State Supreme Court Justice Milton Tingling said the restriction was arbitrary because it applies to only some sugary beverages and some places that sell them. For various reasons, it doesn’t cover alcoholic drinks or many lattes and other milk-based concoctions. Nor does it doesn’t apply at supermarkets or many convenience stores — including 7-Eleven, home of the Big Gulp.
“The loopholes in this rule effectively defeat the stated purpose,” Tingling wrote in a 36-page ruling that examined the scope of power that should be afforded an administrative board for regulations.
Tingling, a Democrat elected to the trial court bench in 2001, said the Bloomberg-appointed Board of Health intruded on the elected City Council’s authority when it imposed the rule. He cited in part a case from the 1980s which questioned whether a state public health council had the authority to regulate smoking in public places.
The appeal likely will turn on whether a higher court “feels that the mayor has gone too far in ruling by decree in bypassing City Council,” said Rick Hills, a New York University law professor who has been following the case.
In defending the rule, city officials point to the city’s rising obesity rate — about 24 percent of adults, up from 18 percent in 2002 — and to studies tying sugary drinks to weight gain.
The judge acknowledged the impact of obesity on the city’s residents, and noted that those bringing suit likewise didn’t dispute obesity is a significant health issue, but questioned how much sugary drinks can be blamed for it. Ultimately Tingling said whether the issue of obesity is an epidemic is not the key issue here, but whether the board of health has the jurisdiction to decide that obesity is such an issue that it could issue a cap on consumption of sugary drinks.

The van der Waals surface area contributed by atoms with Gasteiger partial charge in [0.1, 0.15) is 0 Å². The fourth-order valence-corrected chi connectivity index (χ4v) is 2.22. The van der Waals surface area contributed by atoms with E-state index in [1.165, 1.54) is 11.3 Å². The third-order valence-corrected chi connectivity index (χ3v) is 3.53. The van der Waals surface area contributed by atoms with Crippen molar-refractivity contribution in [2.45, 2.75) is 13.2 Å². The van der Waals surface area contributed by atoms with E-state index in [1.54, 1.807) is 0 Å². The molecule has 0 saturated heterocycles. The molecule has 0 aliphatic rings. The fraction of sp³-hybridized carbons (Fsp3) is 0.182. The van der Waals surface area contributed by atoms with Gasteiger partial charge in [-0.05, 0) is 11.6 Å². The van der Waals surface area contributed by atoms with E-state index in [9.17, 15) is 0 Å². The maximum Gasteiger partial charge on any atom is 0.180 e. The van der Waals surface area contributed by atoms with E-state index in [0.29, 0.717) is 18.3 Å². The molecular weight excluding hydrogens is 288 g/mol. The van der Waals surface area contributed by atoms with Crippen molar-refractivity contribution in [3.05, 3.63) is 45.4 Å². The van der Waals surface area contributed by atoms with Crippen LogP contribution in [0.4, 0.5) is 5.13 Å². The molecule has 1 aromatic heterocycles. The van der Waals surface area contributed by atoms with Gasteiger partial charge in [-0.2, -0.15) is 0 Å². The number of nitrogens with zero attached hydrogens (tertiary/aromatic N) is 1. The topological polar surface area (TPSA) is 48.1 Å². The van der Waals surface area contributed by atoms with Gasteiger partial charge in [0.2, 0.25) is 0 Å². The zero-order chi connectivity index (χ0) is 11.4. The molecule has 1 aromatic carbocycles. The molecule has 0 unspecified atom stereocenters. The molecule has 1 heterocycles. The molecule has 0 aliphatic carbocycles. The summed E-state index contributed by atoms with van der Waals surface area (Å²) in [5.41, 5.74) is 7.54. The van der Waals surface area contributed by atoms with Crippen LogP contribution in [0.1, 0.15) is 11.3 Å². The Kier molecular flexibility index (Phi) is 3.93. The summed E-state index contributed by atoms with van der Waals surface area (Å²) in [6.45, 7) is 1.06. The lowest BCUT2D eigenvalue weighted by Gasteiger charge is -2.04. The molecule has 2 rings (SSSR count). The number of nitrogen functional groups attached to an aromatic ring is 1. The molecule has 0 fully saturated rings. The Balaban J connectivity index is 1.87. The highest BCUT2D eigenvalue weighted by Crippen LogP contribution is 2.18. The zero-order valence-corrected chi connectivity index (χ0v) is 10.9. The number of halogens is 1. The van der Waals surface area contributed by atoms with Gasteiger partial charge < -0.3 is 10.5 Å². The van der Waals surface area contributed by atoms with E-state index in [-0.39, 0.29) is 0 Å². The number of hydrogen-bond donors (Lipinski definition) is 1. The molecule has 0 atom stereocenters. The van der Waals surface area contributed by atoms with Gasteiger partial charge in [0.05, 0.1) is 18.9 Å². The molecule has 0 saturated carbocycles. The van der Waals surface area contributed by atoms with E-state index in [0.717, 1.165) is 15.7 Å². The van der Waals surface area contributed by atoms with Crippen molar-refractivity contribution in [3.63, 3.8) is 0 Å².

The judge found that the regulation was “laden with exceptions based on economic and political concern.”
Critics said the measure was too limited to have a meaningful effect on New Yorkers’ waistlines. And they said it would take a bite out of business for the establishments that had to comply, while others still could sell sugary drinks in 2-liter bottles and supersized cups.
While some eateries held off making changes because of the court challenge, some restaurants had begun using smaller glasses for full-sugar soda. Dunkin’ Donuts shops have been telling customers they will have to sweeten and flavor their own coffee. Coca-Cola has printed posters explaining the rules.
Frames Bowling Lounge, a bowling alley and upscale bar in Manhattan, developed — and is keeping — a slate of fresh-squeezed juices as an alternative to pitchers of sodas for family parties. That entailed investing staff time, buying new glasses and changing menus, executive general manager Ayman Kamel said.
“All that cost a lot of money, but you have to go with the flow,” he said, and customers have started calling about the new juices.
“We’re all very excited about it,” he said.